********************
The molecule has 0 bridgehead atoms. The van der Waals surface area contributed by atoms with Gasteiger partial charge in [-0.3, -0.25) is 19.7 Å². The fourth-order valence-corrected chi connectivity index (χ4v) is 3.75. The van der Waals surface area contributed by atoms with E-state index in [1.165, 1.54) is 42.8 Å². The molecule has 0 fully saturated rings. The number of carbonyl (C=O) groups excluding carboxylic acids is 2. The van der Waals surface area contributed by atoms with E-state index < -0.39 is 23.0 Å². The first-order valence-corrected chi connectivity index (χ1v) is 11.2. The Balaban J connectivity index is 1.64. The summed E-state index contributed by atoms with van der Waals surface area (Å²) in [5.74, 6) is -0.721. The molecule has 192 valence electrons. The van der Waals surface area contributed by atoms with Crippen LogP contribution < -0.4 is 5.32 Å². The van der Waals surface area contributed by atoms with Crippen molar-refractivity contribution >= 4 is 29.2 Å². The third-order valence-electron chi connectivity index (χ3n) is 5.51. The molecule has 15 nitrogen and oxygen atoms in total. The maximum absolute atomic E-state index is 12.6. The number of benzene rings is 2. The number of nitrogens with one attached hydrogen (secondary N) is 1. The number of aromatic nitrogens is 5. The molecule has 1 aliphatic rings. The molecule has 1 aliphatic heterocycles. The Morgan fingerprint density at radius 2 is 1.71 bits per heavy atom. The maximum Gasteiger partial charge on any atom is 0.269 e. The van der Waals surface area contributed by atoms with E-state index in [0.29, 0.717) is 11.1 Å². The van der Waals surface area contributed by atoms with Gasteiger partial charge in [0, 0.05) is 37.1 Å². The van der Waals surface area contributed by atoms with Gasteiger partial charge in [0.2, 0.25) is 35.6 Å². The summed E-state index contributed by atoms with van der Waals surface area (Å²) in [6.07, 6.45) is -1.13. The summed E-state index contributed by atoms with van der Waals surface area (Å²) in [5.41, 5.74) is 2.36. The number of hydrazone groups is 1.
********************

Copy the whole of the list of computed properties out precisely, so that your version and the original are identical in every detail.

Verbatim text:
The molecule has 0 bridgehead atoms. The van der Waals surface area contributed by atoms with Gasteiger partial charge in [-0.3, -0.25) is 19.7 Å². The fourth-order valence-corrected chi connectivity index (χ4v) is 3.75. The van der Waals surface area contributed by atoms with E-state index in [1.165, 1.54) is 42.8 Å². The molecule has 0 fully saturated rings. The number of carbonyl (C=O) groups excluding carboxylic acids is 2. The van der Waals surface area contributed by atoms with E-state index < -0.39 is 23.0 Å². The first-order valence-corrected chi connectivity index (χ1v) is 11.2. The Balaban J connectivity index is 1.64. The summed E-state index contributed by atoms with van der Waals surface area (Å²) in [5.74, 6) is -0.721. The molecule has 192 valence electrons. The van der Waals surface area contributed by atoms with Crippen LogP contribution < -0.4 is 5.32 Å². The van der Waals surface area contributed by atoms with Crippen molar-refractivity contribution >= 4 is 29.2 Å². The third-order valence-electron chi connectivity index (χ3n) is 5.51. The molecule has 15 nitrogen and oxygen atoms in total. The maximum absolute atomic E-state index is 12.6. The number of benzene rings is 2. The number of nitrogens with one attached hydrogen (secondary N) is 1. The number of aromatic nitrogens is 5. The molecule has 1 aliphatic rings. The molecule has 1 aliphatic heterocycles. The Morgan fingerprint density at radius 2 is 1.71 bits per heavy atom. The maximum Gasteiger partial charge on any atom is 0.269 e. The van der Waals surface area contributed by atoms with E-state index in [0.29, 0.717) is 11.1 Å². The van der Waals surface area contributed by atoms with Gasteiger partial charge in [0, 0.05) is 37.1 Å². The van der Waals surface area contributed by atoms with Gasteiger partial charge in [0.2, 0.25) is 35.6 Å². The summed E-state index contributed by atoms with van der Waals surface area (Å²) in [6.07, 6.45) is -1.13. The summed E-state index contributed by atoms with van der Waals surface area (Å²) in [5.41, 5.74) is 2.36. The number of hydrazone groups is 1.